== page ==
Observer status is a privilege granted by some organizations to non-members to give them an ability to participate in the organization's activities. Observer status is often granted by intergovernmental organizations (IGO) to non-member parties and international nongovernmental organizations (INGO) that have an interest in the IGO's activities. Observers generally have a limited ability to participate in the IGO, lacking the ability to vote or propose resolutions.

United Nations edit

United Nations General Assembly edit

The United Nations General Assembly may grant entities observer status. The United Nations welcomes many international agencies, entities, and two non-member states as observers, State of Palestine and Vatican City. Observers have the right to speak at United Nations General Assembly meetings, but not to vote on resolutions.

Non-member observer states are recognized as sovereign states, and are free to submit a petition to join as a full member at their discretion. At present, State of Palestine and Holy See are the observer states at the United Nations,[1] Also, Holy See includes both state as Vatican City and sovereign entity. Switzerland also maintained such status until it became a member state. Among others, the Sovereign Military Order of Malta and the European Union also have observer status; they are not states under international law, but they are sovereign entities.[2][3]

Observer status is granted by a United Nations General Assembly resolution at some point in time. Other international organizations (including other UN agencies) may also grant observer status.

World Health Organization edit

The World Health Organization (WHO) Constitution does not recognise an observer status but the Rules of Procedure of its highest decision-making body World Health Assembly (WHA) give the Director-General right to invite observers to the annual Assembly meeting, provided that they are "States having made application for membership, territories on whose behalf application for associate membership has been made, and States which have signed but not accepted the Constitution."

Republic of China edit

From 1997 to 2008, the Republic of China (ROC), more commonly known as Taiwan, applied for observer status in the WHO every year, under different names including "Republic of China", "Taiwan Health Entity" and "Taiwan". All these efforts failed, mainly due to firm objections from the People's Republic of China (PRC) which does not recognize the ROC and considers Taiwan as one of its provinces. The Cross-Strait Relations (between the PRC and ROC governments) significantly improved in 2008 and 2009, and the PRC government agreed to negotiate over this issue. On April 29, 2009, the Director-General, Margaret Chan invited the Department of Health of the ROC to attend the 2009 World Health Assembly under "Chinese Taipei",[4][5] a compromised name which both the PRC and ROC accept. This status only lasted for eight years and ended in 2016 following the election of DPP presidential candidate Tsai Ing-wen.[6]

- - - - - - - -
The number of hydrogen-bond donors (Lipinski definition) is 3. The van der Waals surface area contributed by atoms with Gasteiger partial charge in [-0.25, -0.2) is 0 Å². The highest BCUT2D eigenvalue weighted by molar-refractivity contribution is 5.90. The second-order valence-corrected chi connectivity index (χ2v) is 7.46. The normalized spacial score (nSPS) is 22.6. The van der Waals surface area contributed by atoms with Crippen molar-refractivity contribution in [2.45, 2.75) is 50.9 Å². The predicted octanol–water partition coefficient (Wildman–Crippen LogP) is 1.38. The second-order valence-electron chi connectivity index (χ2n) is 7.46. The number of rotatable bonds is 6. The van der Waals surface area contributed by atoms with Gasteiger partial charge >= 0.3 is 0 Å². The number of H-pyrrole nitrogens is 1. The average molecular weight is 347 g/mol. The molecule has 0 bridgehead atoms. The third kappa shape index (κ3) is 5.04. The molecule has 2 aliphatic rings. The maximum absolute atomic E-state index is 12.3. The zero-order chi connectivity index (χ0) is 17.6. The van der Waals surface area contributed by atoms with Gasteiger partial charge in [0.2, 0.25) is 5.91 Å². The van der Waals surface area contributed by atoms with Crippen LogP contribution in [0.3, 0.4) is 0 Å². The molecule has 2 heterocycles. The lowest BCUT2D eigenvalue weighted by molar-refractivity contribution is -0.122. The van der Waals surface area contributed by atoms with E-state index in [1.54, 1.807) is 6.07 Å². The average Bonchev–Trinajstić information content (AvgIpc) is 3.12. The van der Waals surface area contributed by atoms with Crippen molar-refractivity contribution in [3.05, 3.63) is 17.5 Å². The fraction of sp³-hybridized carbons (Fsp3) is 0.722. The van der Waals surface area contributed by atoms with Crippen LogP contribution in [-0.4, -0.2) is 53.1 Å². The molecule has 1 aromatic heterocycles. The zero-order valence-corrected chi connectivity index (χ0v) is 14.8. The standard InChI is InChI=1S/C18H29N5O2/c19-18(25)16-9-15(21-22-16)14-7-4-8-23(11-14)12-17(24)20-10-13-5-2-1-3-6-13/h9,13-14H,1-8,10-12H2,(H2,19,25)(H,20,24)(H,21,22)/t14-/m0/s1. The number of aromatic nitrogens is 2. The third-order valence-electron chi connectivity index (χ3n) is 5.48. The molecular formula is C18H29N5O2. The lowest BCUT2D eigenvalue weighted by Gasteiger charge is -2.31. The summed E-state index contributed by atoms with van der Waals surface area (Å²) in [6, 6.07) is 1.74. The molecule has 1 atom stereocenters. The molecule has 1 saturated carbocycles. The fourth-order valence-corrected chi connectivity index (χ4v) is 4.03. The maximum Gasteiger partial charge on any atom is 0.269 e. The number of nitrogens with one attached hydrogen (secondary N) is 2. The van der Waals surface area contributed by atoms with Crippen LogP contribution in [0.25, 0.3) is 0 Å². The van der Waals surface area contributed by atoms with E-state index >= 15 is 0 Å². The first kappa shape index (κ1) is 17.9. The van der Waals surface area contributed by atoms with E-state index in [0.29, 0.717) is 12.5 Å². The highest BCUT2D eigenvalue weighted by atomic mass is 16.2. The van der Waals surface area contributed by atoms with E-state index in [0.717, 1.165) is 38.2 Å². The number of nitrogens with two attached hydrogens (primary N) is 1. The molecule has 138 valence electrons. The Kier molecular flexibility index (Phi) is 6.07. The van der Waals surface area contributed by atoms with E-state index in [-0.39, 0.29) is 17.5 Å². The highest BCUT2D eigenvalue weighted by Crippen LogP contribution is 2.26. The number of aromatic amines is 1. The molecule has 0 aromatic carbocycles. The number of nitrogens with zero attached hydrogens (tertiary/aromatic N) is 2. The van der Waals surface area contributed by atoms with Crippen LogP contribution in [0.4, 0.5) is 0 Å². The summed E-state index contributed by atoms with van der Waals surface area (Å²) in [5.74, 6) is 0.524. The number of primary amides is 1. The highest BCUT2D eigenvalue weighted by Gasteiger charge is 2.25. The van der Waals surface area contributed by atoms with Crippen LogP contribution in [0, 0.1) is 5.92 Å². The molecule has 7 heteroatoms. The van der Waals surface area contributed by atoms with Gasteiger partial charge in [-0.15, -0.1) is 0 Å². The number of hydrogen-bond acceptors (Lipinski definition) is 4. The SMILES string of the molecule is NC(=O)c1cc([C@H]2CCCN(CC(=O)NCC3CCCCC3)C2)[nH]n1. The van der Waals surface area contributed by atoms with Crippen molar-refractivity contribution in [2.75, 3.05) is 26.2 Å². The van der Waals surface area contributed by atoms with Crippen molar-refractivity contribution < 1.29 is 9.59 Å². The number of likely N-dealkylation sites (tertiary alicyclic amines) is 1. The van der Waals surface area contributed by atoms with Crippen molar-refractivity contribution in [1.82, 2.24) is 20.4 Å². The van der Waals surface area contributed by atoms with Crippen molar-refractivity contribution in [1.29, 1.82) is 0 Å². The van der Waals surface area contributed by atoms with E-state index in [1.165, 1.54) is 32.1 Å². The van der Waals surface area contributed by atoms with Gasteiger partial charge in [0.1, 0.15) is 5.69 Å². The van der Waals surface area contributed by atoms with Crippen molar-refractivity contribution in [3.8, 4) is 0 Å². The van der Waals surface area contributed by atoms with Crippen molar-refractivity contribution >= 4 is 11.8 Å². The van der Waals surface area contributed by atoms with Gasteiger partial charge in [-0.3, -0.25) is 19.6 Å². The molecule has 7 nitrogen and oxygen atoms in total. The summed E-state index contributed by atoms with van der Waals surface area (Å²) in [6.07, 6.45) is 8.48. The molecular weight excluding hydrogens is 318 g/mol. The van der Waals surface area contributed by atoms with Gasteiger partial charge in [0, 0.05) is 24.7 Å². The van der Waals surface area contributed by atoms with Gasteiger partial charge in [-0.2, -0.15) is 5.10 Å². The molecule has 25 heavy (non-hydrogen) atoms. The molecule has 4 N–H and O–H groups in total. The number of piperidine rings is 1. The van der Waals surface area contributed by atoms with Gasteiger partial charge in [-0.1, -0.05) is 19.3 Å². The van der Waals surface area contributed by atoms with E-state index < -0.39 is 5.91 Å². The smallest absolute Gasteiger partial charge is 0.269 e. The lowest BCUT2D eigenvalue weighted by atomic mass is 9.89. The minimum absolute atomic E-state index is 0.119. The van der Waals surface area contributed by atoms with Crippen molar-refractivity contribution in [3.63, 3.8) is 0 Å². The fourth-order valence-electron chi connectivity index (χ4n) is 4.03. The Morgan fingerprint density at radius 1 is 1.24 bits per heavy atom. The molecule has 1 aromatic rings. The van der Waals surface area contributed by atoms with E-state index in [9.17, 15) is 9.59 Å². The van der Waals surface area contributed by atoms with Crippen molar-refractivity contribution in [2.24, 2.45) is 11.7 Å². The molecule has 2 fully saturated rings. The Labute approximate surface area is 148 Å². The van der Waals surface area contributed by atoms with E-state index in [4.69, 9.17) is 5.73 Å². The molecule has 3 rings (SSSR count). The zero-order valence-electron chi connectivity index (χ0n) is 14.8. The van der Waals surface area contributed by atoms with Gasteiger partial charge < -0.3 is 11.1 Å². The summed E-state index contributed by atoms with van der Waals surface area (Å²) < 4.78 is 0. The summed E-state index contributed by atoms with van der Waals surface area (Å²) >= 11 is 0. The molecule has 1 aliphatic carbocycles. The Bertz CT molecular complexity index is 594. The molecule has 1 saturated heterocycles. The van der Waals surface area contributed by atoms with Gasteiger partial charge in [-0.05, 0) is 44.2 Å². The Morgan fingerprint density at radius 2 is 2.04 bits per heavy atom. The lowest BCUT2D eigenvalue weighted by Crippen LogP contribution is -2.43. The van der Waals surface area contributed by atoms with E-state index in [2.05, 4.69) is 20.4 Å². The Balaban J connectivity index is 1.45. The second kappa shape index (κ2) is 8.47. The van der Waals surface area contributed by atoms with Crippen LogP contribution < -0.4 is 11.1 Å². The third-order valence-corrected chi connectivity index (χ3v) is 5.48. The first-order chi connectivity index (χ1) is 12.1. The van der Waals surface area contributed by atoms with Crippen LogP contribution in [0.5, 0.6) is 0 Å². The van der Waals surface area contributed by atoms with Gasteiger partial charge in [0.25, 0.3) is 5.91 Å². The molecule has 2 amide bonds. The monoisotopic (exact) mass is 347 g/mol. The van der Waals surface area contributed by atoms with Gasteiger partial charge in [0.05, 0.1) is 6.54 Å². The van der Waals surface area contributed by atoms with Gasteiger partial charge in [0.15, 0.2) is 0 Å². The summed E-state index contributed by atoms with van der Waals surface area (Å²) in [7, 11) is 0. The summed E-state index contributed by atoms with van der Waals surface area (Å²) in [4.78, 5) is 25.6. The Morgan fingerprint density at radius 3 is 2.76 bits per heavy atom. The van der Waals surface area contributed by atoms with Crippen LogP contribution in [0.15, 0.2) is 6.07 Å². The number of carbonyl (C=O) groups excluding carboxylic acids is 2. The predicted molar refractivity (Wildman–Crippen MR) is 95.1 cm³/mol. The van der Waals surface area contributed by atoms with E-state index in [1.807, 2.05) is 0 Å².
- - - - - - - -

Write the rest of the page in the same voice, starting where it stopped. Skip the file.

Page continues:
See also edit

References edit

  1. ^ Non-member States, Permanent Observers, General Assembly of the United Nations (retrieved July 20, 2020).
  2. ^ See List of current permanent representatives to the United Nations. The three permanent observers are listed at the bottom of the alphabetical list of permanent representatives.
  3. ^ "Permanent Observers". United Nations. Retrieved 2020-07-20.
  4. ^ "WHO invites Taiwan to attend World Health Assembly as observer". Xinhua Agency. 29 April 2009. Retrieved 23 May 2020.
  5. ^ Herington, J; Lee, K (1 October 2014). "The limits of global health diplomacy: Taiwan's observer status at the world health assembly". Globalization and Health. 10: 71. doi:10.1186/s12992-014-0071-y. PMC 4197227. PMID 25270977.
  6. ^ Ching, Nike (30 March 2020). "US Supports Taiwan's World Health Assembly Observer Status". Voice of America. Retrieved 6 June 2020.

External links edit